The Devil! Is there a villain in culture more interesting? Whether or not you believe in his existence we’ve all been exposed to a version of him from just by being exposed to popular culture in movies, comics, tv shows, practically everything. However Old Scratch is rather elusive (as you might expect) and doesn’t appear in person in as many films as you’d think. He more often than not is a behind the scenes kind of presence with other characters carrying out his orders, so to make this list a little more interesting I’m going to allow myself to include characters that either I or others have interpreted as the Devil. But don’t worry I won’t pick random characters and I’ll do my best to explain my reasoning.
Honorable Mention: Faust (1926)
I had to put this here as this is the story that so many stories of the Devil come from and this film has inspired so many that came later. You can see it early in the film “Fantasia” and how it influenced the Night on Bald Mountain sequence.
5. Elizabeth Hurley- “Bedazzled” (2000)
Let’s start this list off with the funniest devil. I know some would put the original Peter Cook version here and while that version is funny and the implication that his Devil is actually more decent of a guy than God himself is interesting, I still find Hurley’s version better. One is this a remake directed by Harold Ramis and I think not only was he just a hilarious filmmaker but he was able to use the original’s premise as a jumping off point to make something truly funny. I do acknowledge that because I first saw this at a young age, the nostalgia may color my opinion.
But if you don’t find the film itself to be funny, I still find this Devil to be rather interesting. To me an important aspect of the Devil and evil in general is there should be a certain level of appeal. How else is the Devil going to get your trust to do something you know you shouldn’t do like selling your soul to him/her. Elizabeth Hurley is just wonderfully charming in the role. She takes such delight in constantly being so conniving by randomly changing the rules on Brendan Fraser’s character. You want to hangout with her and not just because she looks like Elizabeth Hurley… though that doesn’t hurt. There’s also an interesting theory that she may not be the Devil at all but an angel helping out in a really dark way, again interesting but I never believed it.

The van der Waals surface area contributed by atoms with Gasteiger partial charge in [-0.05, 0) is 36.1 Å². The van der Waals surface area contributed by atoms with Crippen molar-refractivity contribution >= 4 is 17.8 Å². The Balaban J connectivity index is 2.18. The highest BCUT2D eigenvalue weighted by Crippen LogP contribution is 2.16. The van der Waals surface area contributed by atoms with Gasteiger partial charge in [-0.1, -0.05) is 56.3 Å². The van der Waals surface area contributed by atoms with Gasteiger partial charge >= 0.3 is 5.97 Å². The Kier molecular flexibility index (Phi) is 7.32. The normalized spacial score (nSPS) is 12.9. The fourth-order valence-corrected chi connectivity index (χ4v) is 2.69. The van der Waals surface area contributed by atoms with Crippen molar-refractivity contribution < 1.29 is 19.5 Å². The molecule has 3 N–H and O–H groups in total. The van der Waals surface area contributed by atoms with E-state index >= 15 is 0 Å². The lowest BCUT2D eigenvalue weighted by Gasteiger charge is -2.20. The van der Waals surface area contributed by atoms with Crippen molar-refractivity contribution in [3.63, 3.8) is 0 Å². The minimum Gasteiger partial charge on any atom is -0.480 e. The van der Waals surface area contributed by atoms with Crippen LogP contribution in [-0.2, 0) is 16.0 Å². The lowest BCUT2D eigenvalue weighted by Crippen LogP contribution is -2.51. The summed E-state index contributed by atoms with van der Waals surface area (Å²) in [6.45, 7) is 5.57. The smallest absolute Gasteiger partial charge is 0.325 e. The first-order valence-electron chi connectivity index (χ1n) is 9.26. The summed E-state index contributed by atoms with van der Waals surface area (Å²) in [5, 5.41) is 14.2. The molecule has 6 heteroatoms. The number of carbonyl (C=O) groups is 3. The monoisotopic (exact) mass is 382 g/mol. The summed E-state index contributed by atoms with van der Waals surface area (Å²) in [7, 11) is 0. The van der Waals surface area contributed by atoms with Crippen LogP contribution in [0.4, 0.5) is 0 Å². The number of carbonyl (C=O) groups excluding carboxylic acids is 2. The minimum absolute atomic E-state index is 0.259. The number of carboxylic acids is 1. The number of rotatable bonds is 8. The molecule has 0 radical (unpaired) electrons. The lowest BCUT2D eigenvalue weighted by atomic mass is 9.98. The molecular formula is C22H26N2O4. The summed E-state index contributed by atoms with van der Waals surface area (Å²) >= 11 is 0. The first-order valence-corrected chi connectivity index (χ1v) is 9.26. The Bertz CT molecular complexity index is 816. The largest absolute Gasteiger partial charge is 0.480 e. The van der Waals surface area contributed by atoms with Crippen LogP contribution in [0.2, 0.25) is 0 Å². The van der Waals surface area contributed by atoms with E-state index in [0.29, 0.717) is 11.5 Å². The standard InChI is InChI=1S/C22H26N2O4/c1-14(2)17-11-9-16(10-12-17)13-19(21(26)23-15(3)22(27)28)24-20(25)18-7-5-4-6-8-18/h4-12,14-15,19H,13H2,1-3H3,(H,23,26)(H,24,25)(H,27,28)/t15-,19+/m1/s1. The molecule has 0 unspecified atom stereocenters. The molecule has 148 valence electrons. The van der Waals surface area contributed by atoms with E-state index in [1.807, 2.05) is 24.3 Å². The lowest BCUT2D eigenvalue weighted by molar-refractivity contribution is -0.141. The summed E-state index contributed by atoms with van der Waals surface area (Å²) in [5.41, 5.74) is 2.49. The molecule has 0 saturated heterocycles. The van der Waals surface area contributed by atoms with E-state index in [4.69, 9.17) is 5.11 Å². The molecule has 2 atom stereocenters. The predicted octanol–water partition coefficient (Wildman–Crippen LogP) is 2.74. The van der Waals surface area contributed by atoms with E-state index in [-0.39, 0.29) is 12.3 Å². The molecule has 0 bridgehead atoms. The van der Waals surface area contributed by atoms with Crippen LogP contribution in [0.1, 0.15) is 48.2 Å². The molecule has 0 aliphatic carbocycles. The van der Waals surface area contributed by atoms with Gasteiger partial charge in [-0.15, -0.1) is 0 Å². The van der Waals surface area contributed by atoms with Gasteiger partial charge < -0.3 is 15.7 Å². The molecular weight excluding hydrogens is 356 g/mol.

4. Tim Curry- “Legend” (1985)
Now for the most visually interesting, iconic Devil. Meaning of all of the traditional red skinned, horned, goat-legged devils, this is the best version. You can probably thank Ridley Scott for giving us this. However, in the film he’s actually called Darkness but I mean come on, look at him! Even beyond the obvious look of the character, lines like, “Dreams are my speciality, through dreams I influence mankind,” scream devil for me personally. He’s not the scariest devil but they do one of my favorite scary tropes with him. I love it when they do the trying to be charming and nice routine then for a brief second something annoys him and we see the facade break. But then almost just as quickly, we see him put a lid on it again. That’s a moment that always works for me, and an actor like Tim Curry can really sell it. After all he really sells that make-up job, he’s not a very big man but with all those red muscles and low angle camera angles on him he looks gigantic.
However if I had to classify this devil as something in particular, that would be action devil. Though he does do some manipulation and whatnot, he’s basically an evil sorcerer character for this fantasy tale. There’s no real reason for him to be the poster image of the Devil but hey you’ll never forget Darkness after you see him in “Legend.” And even as a more physical threat, I don’t necessarily have a problem with that especially when they imply they can’t really destroy him. Not in a “don’t worry audience, they will be in the sequels” kind of way but it’s in keeping with a lot of his dialog about how light can’t exist without the dark. You can defeat the devil but he’ll always be back.
3. Robert Blake- “Lost Highway” (1997)
I debated with myself for a long time whether or not to include this. The character is officially credited as “The Mystery Man.” Even for a David Lynch film “Lost Highway” is WEEEEIRD! I’m still not entirely sure what happened in the movie. I’m really not sure what the Mystery Man was. I read a number of different theories like him being the physical embodiment of jealousy. Though something during my first watching did make me think devil. I knew if David Lynch has said anything it probably wouldn’t be any help. But I did come across a quote from the actor Robert Blake, that in his opinion the Mystery Man is the Devil which is good enough for me to include him. Yeah I know it’s a really tenuous connection but it’s my list and that’s what awesome about Lynch films, there’s a lot of room for interpretations.